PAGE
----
What do these places have in common?
- Canobie Lake Park
- Whalom Park
- Salem Willows
- Pinehurst, Billerica
They all began as amusement parks. More specifically, amusement parks built circa 1900 by electric trolley companies. Why would trolley companies build amusement parks? To sell you the trolley tickets to get there! In the euphoric early days of public transit, “trolley parks” popped up near every major city, about 1,000 across the country. They offered no-tech amusements like baseball, bowling, vaudeville shows, concerts, dances and merry-go-rounds. Plus one high-tech amusement — the trolley rides to and from.
The Hudson, Pelham & Salem Electric Railway built Canobie Lake Park:
The Fitchburg & Leominster Street Railway built Whalom Park:
The Boston & Northern Street Railway built Salem Willows:
And the Lowell to Boston Street Railway built Pinehurst Park in Billerica, at the junction of Boston Road and Cook Street. This marked the beginning of the name “Pinehurst” in Billerica:
Here’s a 1901 press release for the local trolley line, with the new Pinehurst Park as the main attraction:
Pinehurst Park quickly became a cultural convention center, an ideal venue for just about anything:
By 1903, Billerica real estate was becoming de rigueur.
So why didn’t Pinehurst Park grow up big and strong like Canobie Lake Park? Very few trolley parks could navigate these headwinds:
- The advent of the automobile. Suddenly you could find amusement anywhere.
- The Great Depression. Suddenly you couldn’t afford amusement.
- Prohibition of alcohol. Suddenly you had to be sober during amusement.
- The worst-ever hurricane of 1938. Suddenly your amusement was buried under logs, like the PInehurst dance pavilion:
And so for every Canobie Lake Park there are many defunct Pinehurst Parks. In fact, there was indeed another Pinehurst Park in Worcester, built by the Worcester and Southbridge Street Railway:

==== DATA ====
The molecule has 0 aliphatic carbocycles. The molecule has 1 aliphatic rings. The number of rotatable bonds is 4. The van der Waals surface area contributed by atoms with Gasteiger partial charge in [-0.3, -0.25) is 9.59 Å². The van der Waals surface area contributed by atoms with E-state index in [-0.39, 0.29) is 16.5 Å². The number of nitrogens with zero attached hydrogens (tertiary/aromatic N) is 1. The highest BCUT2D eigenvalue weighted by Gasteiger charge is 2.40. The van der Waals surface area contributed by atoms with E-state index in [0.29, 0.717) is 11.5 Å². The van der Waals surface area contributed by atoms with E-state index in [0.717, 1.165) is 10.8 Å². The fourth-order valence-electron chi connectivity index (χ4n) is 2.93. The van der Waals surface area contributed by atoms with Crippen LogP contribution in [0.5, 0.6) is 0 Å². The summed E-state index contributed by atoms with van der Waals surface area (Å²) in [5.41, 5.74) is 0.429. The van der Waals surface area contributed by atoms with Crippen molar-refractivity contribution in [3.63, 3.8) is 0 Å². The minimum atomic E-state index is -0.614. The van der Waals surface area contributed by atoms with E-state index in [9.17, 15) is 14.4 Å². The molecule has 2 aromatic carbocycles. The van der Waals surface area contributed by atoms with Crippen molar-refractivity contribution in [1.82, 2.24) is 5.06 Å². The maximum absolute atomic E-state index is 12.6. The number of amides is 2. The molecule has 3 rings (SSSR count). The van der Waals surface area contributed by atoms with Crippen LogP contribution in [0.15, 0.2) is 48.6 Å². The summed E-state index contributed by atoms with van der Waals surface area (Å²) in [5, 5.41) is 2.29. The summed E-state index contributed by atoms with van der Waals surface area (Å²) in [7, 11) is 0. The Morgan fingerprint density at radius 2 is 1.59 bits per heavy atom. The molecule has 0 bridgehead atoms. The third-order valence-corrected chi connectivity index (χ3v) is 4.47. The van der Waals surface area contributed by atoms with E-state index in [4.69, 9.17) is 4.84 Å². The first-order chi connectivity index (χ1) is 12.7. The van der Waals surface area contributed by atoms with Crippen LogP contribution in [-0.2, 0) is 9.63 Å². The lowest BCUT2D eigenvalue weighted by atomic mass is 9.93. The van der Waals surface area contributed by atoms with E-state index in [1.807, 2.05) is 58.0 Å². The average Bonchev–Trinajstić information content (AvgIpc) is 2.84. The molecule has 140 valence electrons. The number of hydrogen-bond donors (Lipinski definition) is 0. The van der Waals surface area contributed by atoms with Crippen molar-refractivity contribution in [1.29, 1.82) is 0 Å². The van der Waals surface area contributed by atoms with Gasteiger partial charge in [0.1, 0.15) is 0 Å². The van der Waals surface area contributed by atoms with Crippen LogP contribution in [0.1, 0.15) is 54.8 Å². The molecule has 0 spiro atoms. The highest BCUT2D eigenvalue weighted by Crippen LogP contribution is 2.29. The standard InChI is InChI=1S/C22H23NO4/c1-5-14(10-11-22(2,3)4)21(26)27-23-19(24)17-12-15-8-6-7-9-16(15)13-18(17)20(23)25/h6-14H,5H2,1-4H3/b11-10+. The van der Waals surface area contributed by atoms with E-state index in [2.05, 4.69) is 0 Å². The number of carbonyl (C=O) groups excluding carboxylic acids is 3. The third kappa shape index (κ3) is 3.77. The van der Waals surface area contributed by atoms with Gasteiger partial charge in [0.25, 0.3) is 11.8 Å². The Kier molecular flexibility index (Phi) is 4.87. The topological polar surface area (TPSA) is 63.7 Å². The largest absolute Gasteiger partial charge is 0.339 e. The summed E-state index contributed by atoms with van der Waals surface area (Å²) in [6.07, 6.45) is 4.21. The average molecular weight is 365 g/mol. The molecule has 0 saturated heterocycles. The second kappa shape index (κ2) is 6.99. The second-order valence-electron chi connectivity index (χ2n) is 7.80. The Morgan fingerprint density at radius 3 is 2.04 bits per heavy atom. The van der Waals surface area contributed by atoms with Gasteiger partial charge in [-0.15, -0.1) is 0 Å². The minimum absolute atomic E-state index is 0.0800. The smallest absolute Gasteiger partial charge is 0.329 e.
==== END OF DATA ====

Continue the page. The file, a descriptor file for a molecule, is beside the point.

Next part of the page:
Part of Pinehurst Park in Billerica came back to life as a drive-in movie theater. See the screen on the right?
Other trolley parks left no trace of themselves at all. Here’s Lakeview Park in Dracut, then and now:
Luckily, a large-scale amusement park came to the rescue in 1959. Never mind little trolley parks. Here came Pleasure Island in Wakefield, dubbed the Disneyland of the Northeast. Click the image to watch a video:
Alas, it folded a decade later, a victim of New England winters. The amusement business is no walk in the park, even when it’s a walk in the park.
Nowadays, Pinehurst refers to the area in Billerica surrounding the former Pinehurst Park. Because of the area’s cultural significance and population density, it’s a “census-designated place.” That means the feds gather population data about Pinehurst even through it’s not a separate town.
One corner in Pinehurst seems to be permanently earmarked for a certain function. This little Pinehurst store grew up to become a very popular barroom. For some people, Ma Newman’s was the sole reason to board the trolley. Here’s that same corner today:
Here’s a gallery from Debbie Barnes, whose great-grandparents had a general store/gas station/post office in the early 1900s:
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Special thanks to Kevin Murphy for the colorized Pinehurst postcards and the old Ma Newman’s postcard.